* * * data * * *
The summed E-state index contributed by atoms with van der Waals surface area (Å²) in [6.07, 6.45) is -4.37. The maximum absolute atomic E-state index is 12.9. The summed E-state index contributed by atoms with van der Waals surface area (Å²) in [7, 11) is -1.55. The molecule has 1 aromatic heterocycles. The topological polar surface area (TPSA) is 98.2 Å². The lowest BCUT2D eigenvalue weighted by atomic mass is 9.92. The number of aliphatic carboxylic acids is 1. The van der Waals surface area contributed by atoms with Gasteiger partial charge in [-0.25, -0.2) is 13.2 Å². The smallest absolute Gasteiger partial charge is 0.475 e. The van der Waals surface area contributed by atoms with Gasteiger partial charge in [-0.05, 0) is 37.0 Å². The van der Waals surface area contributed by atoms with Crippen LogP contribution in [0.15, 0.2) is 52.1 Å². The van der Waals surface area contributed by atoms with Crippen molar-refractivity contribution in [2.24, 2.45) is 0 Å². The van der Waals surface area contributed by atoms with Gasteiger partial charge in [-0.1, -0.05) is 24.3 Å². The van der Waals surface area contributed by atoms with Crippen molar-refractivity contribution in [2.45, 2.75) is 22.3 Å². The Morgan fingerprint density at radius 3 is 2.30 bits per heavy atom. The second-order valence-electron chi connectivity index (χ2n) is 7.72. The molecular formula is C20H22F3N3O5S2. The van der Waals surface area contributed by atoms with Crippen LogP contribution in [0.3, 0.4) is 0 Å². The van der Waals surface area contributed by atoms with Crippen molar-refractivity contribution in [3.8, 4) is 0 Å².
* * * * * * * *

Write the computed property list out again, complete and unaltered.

The summed E-state index contributed by atoms with van der Waals surface area (Å²) in [6.07, 6.45) is -4.37. The maximum absolute atomic E-state index is 12.9. The summed E-state index contributed by atoms with van der Waals surface area (Å²) in [7, 11) is -1.55. The molecule has 1 aromatic heterocycles. The topological polar surface area (TPSA) is 98.2 Å². The lowest BCUT2D eigenvalue weighted by atomic mass is 9.92. The number of aliphatic carboxylic acids is 1. The van der Waals surface area contributed by atoms with Gasteiger partial charge in [-0.25, -0.2) is 13.2 Å². The smallest absolute Gasteiger partial charge is 0.475 e. The van der Waals surface area contributed by atoms with Gasteiger partial charge in [-0.05, 0) is 37.0 Å². The van der Waals surface area contributed by atoms with Crippen LogP contribution in [0.15, 0.2) is 52.1 Å². The van der Waals surface area contributed by atoms with Crippen molar-refractivity contribution in [2.24, 2.45) is 0 Å². The van der Waals surface area contributed by atoms with Gasteiger partial charge in [-0.1, -0.05) is 24.3 Å². The van der Waals surface area contributed by atoms with Crippen molar-refractivity contribution in [2.45, 2.75) is 22.3 Å². The Morgan fingerprint density at radius 3 is 2.30 bits per heavy atom. The second-order valence-electron chi connectivity index (χ2n) is 7.72. The molecular formula is C20H22F3N3O5S2. The van der Waals surface area contributed by atoms with Crippen LogP contribution in [0.3, 0.4) is 0 Å². The van der Waals surface area contributed by atoms with Crippen molar-refractivity contribution in [3.8, 4) is 0 Å².